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Publication numberUS7307687 B2
Publication typeGrant
Application numberUS 11/378,634
Publication dateDec 11, 2007
Filing dateMar 20, 2006
Priority dateMar 20, 2006
Fee statusPaid
Also published asUS20070216883
Publication number11378634, 378634, US 7307687 B2, US 7307687B2, US-B2-7307687, US7307687 B2, US7307687B2
InventorsJohannes Anna Quaedackers, Koen Van Ingen Schenau, Patrick Wong, Michel Franciscus Johannes Van Rooy
Original AssigneeAsml Netherlands B.V.
Export CitationBiBTeX, EndNote, RefMan
External Links: USPTO, USPTO Assignment, Espacenet
Lithographic apparatus, device manufacturing method and substrate
US 7307687 B2
Abstract
An immersion lithographic apparatus provides an immersion liquid including photosensitive material(s) configured to form a patterned film on the surface of a substrate on exposure to a radiation beam. Irradiation through the immersion liquid onto a substrate leads to deposition of a film on the substrate. Film formation occurs only in the photoirradiated region, so that the film formed has a pattern corresponding to the pattern of the radiation.
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Claims(14)
1. A lithographic apparatus, comprising:
a liquid supply system configured to supply an immersion liquid to a space between an element of a projection system and a substrate, wherein the immersion liquid comprises a photosensitive material configured to form a film on a substrate on exposure to a radiation beam.
2. A lithographic apparatus according to claim 1, wherein the liquid supply system and/or the space between the element of the projection system and the substrate contains the immersion liquid.
3. A lithographic apparatus according to claim 1, wherein the photosensitive material is configured to form the film consisting essentially of compounds having a molecular weight of less than 1000.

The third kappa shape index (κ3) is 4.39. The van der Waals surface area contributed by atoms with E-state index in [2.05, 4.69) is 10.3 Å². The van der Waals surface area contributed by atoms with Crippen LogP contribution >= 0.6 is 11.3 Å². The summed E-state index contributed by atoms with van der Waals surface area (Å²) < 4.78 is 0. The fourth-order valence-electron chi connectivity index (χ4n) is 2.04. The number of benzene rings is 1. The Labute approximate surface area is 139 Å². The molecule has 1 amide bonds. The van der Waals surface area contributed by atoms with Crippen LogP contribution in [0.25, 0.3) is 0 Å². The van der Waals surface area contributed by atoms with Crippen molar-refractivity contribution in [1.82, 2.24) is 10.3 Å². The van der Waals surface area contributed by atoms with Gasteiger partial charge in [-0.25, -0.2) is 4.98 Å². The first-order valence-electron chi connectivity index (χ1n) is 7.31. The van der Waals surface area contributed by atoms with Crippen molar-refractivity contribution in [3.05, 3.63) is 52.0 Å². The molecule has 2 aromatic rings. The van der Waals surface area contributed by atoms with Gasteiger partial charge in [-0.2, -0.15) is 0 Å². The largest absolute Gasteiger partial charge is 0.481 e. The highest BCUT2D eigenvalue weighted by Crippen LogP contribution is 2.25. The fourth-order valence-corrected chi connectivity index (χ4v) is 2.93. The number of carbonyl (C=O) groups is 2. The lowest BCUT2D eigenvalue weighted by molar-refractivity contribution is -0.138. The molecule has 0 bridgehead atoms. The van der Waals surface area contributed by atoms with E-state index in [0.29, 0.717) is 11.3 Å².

4. A lithographic apparatus according to claim 1, wherein the photosensitive material is configured to form the film of an inorganic compound.
5. A lithographic apparatus according to claim 1, wherein the photosensitive material is configured to form the film of CdS.
6. A lithographic apparatus according to claim 5, wherein the photosensitive material is Cd2+ salt and an S2O3 2− salt.
7. A device manufacturing method, comprising:
projecting a patterned beam of radiation through an immersion liquid onto a substrate, wherein the immersion liquid comprises a photosensitive material, and the photosensitive material and/or a photochemical product thereof are deposited onto the substrate in an area exposed to the patterned beam of radiation, providing a patterned film of the photosensitive material and/or the photochemical product thereof on the substrate.
8. A method according to claim 7, wherein the substrate does not comprise a photoresist coating.
9. A method according to claim 7, wherein the patterned film consists essentially of compounds having a molecular weight of less than 1000.
10. A method according to claim 7, wherein the patterned film comprises an inorganic compound.
11. A method according to claim 7, wherein the patterned film comprises CdS.
12. A silicon substrate having a patterned film deposited thereon, the patterned film formed by a method including projecting a patterned beam of radiation through an immersion liquid onto a substrate, wherein the immersion liquid comprises a photosensitive material, and the photosensitive material and/or a photochemical product thereof are deposited onto the substrate in an area exposed to the patterned beam of radiation, providing a patterned film of the photosensitive material and/or the photochemical product thereof on the substrate.
13. A silicon substrate according to claim 12, wherein the patterned film consists essentially of compounds having a molecular weight of less than 1000.
14. A silicon substrate according to claim 12, wherein the patterned film comprises CdS.
Description
BACKGROUND OF THE INVENTION

1. Field of the Invention

The present invention relates to a lithographic apparatus, a method for manufacturing a device and a silicon substrate having a patterned film thereon.

2. Description of the Related Art